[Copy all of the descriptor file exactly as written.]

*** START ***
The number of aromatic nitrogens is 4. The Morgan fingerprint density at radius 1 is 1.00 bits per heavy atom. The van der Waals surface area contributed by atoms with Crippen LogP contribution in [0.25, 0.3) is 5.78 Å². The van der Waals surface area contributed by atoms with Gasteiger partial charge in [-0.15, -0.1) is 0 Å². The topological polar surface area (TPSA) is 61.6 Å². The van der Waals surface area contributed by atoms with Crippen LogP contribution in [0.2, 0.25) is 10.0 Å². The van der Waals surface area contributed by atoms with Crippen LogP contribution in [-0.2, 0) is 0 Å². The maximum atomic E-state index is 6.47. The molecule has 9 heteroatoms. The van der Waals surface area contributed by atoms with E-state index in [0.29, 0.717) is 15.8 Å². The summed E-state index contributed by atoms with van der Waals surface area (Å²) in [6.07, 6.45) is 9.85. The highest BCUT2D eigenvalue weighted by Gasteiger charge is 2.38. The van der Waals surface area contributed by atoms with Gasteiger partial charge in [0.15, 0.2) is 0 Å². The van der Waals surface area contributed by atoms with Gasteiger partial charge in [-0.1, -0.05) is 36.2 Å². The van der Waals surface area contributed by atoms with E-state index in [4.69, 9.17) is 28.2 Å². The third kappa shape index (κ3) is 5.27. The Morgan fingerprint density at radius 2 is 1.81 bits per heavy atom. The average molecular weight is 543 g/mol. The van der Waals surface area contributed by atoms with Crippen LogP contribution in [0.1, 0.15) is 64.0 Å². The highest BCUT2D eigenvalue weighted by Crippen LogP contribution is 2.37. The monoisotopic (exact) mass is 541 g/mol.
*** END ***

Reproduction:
The number of aromatic nitrogens is 4. The Morgan fingerprint density at radius 1 is 1.00 bits per heavy atom. The van der Waals surface area contributed by atoms with Crippen LogP contribution in [0.25, 0.3) is 5.78 Å². The van der Waals surface area contributed by atoms with Gasteiger partial charge in [-0.15, -0.1) is 0 Å². The topological polar surface area (TPSA) is 61.6 Å². The van der Waals surface area contributed by atoms with Crippen LogP contribution in [0.2, 0.25) is 10.0 Å². The van der Waals surface area contributed by atoms with Crippen LogP contribution in [-0.2, 0) is 0 Å². The maximum atomic E-state index is 6.47. The molecule has 9 heteroatoms. The van der Waals surface area contributed by atoms with E-state index in [0.29, 0.717) is 15.8 Å². The summed E-state index contributed by atoms with van der Waals surface area (Å²) in [6.07, 6.45) is 9.85. The highest BCUT2D eigenvalue weighted by Gasteiger charge is 2.38. The van der Waals surface area contributed by atoms with Gasteiger partial charge in [0.15, 0.2) is 0 Å². The van der Waals surface area contributed by atoms with Gasteiger partial charge in [-0.1, -0.05) is 36.2 Å². The van der Waals surface area contributed by atoms with E-state index in [4.69, 9.17) is 28.2 Å². The third kappa shape index (κ3) is 5.27. The Morgan fingerprint density at radius 2 is 1.81 bits per heavy atom. The average molecular weight is 543 g/mol. The van der Waals surface area contributed by atoms with Crippen LogP contribution in [0.1, 0.15) is 64.0 Å². The highest BCUT2D eigenvalue weighted by Crippen LogP contribution is 2.37. The monoisotopic (exact) mass is 541 g/mol.